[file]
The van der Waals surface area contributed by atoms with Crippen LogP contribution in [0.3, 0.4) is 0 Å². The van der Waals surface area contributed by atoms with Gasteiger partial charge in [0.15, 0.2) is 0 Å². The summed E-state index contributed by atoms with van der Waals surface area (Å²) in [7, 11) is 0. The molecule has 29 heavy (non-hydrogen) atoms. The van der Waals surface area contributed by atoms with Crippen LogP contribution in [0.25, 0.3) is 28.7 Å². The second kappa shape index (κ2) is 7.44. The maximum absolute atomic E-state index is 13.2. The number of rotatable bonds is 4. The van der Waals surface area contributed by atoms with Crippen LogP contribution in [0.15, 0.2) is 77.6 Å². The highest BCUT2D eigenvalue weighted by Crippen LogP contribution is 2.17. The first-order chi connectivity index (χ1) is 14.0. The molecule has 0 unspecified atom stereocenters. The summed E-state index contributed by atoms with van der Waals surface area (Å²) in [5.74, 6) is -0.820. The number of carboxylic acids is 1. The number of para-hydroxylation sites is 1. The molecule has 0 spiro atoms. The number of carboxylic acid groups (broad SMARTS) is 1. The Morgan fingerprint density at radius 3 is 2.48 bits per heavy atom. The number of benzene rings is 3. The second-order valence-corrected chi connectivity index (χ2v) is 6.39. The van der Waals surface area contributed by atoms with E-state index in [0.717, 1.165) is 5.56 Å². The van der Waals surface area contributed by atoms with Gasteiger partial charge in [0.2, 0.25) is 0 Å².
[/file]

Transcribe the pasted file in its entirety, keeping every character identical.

The van der Waals surface area contributed by atoms with Crippen LogP contribution in [0.3, 0.4) is 0 Å². The van der Waals surface area contributed by atoms with Gasteiger partial charge in [0.15, 0.2) is 0 Å². The summed E-state index contributed by atoms with van der Waals surface area (Å²) in [7, 11) is 0. The molecule has 29 heavy (non-hydrogen) atoms. The van der Waals surface area contributed by atoms with Crippen LogP contribution in [0.25, 0.3) is 28.7 Å². The second kappa shape index (κ2) is 7.44. The maximum absolute atomic E-state index is 13.2. The number of rotatable bonds is 4. The van der Waals surface area contributed by atoms with Crippen LogP contribution in [0.15, 0.2) is 77.6 Å². The highest BCUT2D eigenvalue weighted by Crippen LogP contribution is 2.17. The first-order chi connectivity index (χ1) is 14.0. The molecule has 0 unspecified atom stereocenters. The summed E-state index contributed by atoms with van der Waals surface area (Å²) in [5.74, 6) is -0.820. The number of carboxylic acids is 1. The number of para-hydroxylation sites is 1. The molecule has 0 spiro atoms. The number of carboxylic acid groups (broad SMARTS) is 1. The Morgan fingerprint density at radius 3 is 2.48 bits per heavy atom. The number of benzene rings is 3. The second-order valence-corrected chi connectivity index (χ2v) is 6.39. The van der Waals surface area contributed by atoms with E-state index in [0.717, 1.165) is 5.56 Å². The van der Waals surface area contributed by atoms with Gasteiger partial charge in [0.2, 0.25) is 0 Å².